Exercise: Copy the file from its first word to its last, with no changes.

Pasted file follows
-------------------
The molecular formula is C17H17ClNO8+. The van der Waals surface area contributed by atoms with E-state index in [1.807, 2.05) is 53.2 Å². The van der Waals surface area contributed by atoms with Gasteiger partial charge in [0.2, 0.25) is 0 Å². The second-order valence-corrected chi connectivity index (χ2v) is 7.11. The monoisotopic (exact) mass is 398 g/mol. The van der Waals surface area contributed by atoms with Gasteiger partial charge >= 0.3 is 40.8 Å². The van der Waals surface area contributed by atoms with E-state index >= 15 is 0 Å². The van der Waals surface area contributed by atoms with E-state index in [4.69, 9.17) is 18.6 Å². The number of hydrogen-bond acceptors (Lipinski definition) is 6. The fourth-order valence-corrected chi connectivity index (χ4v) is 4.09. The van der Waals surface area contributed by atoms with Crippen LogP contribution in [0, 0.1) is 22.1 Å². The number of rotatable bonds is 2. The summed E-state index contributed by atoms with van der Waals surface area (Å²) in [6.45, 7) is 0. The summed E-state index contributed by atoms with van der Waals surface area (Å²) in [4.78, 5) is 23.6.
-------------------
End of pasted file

The molecular formula is C17H17ClNO8+. The van der Waals surface area contributed by atoms with E-state index in [1.807, 2.05) is 53.2 Å². The van der Waals surface area contributed by atoms with Gasteiger partial charge in [0.2, 0.25) is 0 Å². The second-order valence-corrected chi connectivity index (χ2v) is 7.11. The monoisotopic (exact) mass is 398 g/mol. The van der Waals surface area contributed by atoms with Gasteiger partial charge >= 0.3 is 40.8 Å². The van der Waals surface area contributed by atoms with E-state index >= 15 is 0 Å². The van der Waals surface area contributed by atoms with E-state index in [4.69, 9.17) is 18.6 Å². The number of hydrogen-bond acceptors (Lipinski definition) is 6. The fourth-order valence-corrected chi connectivity index (χ4v) is 4.09. The van der Waals surface area contributed by atoms with Crippen LogP contribution in [0, 0.1) is 22.1 Å². The number of rotatable bonds is 2. The summed E-state index contributed by atoms with van der Waals surface area (Å²) in [6.45, 7) is 0. The summed E-state index contributed by atoms with van der Waals surface area (Å²) in [4.78, 5) is 23.6.